California’s State Nutrition Action Council (SNAC)
California’s SNAC is a state-level collaborative with active representation from all state agencies and nonprofits that implement USDA programs. Together, the SNAC partnering organizations reach underserved people throughout their life span, providing food benefits, nutrition education, healthy community changes, and obesity prevention services to reduce food insecurity and improve the quality of life of Californians.
In federal fiscal year 2017, United States Department of Agriculture (USDA) required each state to establish a State Nutrition Action Council (SNAC) to align nutrition and obesity prevention activities across Food and Nutrition (FNS) programs. SNACs are encouraged to use the Supplemental Nutrition Assistance Program Education (SNAP-Ed) Evaluation Framework as a tool to help plan and evaluate SNAC and state level partnerships. SNACs were established to maximize nutrition education efforts and improve coordination and cooperation among the SNAP-Ed State agencies, FNS nutrition assistance programs, public health agencies, and the Expanded Food and Nutrition Education Program. SNAC initiatives focuses on one or more common goal(s), promotes collaboration, and uses integrated approaches to connect efforts and resources to reduce duplication and maximize state resources.
Farmers Market Initiative (FMI)
In 2018, SNAC focused its efforts on increasing low resourced shoppers’ utilization of their food and nutrition program benefits at their local Farmers Markets. The SNAC Farmers Market Initiative (FMI) was implemented in four counties at eleven markets. By partnering with the California Department of Food and Agriculture (CDFA) for the initiative, SNAC promotes the utilization of Market Match; a program that allows CalFresh participants to stretch their food dollars spent at farmers markets. SNAC also promotes other programs that help low-income Californians magnify their buying power at participating markets, such as the Senior Farmers Market Nutrition Program (FMNP) vouchers, Women, Infants, and Children (WIC) FMNP vouchers and WIC Fruit and Veggie monthly coupons. Shoppers can use their CalFresh benefits at participating farmers markets and receive a matching dollar amount (up to approximately $10) to spend on fruits and vegetables at the same market.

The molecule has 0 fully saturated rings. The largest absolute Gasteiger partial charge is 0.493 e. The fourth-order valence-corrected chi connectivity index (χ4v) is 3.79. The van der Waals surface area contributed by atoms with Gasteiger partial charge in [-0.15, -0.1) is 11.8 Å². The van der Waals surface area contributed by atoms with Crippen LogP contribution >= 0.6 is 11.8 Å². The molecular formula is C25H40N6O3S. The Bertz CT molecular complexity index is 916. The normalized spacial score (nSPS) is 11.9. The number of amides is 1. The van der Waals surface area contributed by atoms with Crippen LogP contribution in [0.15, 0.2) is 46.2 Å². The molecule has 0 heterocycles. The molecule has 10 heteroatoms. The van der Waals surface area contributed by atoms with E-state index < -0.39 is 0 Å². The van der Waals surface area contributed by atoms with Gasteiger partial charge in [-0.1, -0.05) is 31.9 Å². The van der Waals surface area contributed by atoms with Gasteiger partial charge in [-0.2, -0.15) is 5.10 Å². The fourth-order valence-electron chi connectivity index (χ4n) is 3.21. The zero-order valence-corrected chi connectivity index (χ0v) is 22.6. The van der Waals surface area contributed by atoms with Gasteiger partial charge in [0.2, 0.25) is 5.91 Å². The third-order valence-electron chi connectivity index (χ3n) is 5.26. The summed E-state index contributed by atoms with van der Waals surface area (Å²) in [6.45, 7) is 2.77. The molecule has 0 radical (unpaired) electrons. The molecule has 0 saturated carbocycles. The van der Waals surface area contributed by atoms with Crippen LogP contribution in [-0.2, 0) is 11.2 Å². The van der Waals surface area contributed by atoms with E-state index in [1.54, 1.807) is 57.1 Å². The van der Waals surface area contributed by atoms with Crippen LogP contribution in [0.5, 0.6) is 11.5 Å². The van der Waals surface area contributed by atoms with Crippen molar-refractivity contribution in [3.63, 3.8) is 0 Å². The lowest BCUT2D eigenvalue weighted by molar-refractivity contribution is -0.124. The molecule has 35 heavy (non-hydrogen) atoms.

In 2019, the SNAC FMI expanded into two additional counties and remained in all 2018 intervention counties. The FMI promoted 19 farmers markets that accepted all the FNS food and nutrition benefits programs. Each county identified a lead agency to distribute resources within the county and to assist with local coordination within on-site activities at markets.
This happened at varying degrees across the counties. Intervention counties are as followed:
- Fresno County
- Riverside County
- San Bernardino County
- San Joaquin County
- Stanilaus County
- Tulare County
These six counties encompass both rural and urban locations, have a high concentration of CalFresh participants and have existing services from a majority of SNAC partners.
The CalFresh Healthy Living (CFHL) Navigator Model
The CFHL Navigator model was adopted to address known barriers to shopping at farmers markets among low-income populations, including lack of knowledge and lack of comfort with using food assistance benefits. For 2019, the CFHL Navigator model was introduced at three markets within two counties. CFHL Navigators provided support to shoppers by distributing materials, promoting accepted FNS benefits, providing information on how to use FNS benefits, explaining Market Match, and providing interactive nutrition and health education activities on-site at the market for six consecutive weeks.
SNAC FMI runs annually from May until the end of September. In August of each year, program evaluation is conducted, and results are shared in a final report and through a webinar by December of each year.
The purpose of the evaluation is to measure short-and medium-term outcomes of California’s SNAC FMI work to promote Market Match and other programs that help low-income Californians increase their buying power at farmers markets. Approval of the study was obtained from the Committee for the Protection for Human Subjects (CPHS) Institutional Review Board (IRB) and deemed as exempt. Data collection methods include SNAC member online surveys, in-person consumer intercept surveys, key informant interviews, activity/social media logs, and review of CalFresh and Market Match redemption data.
How Local Partners Can Help
Strong partnerships between the markets and local agencies such as WIC, CalFresh, the Department of Aging, the County Health Department, and community based organizations is key to a successful campaign. Local agencies are encouraged to provide support by passing out vouchers, providing information, distributing material, and informing consumers of the campaign. Local partner support can also include incorporating new Market Match outreach messages into existing text message and direct mailer campaigns, posting on social media, and posting flyers and banners at various locations. Local partners will be provided with outreach materials that they can disseminate, including brochures, posters, flyers, and postcards. Partners can participate in various activities, depending on their agency size, staffing, and funding. The table below provides a snapshot of ways that partners can participate in the SNAC initiative. Efforts should be coordinated across the county among local partners so that no one agency has to do it all.
The following list captures the active members of California’s SNAC.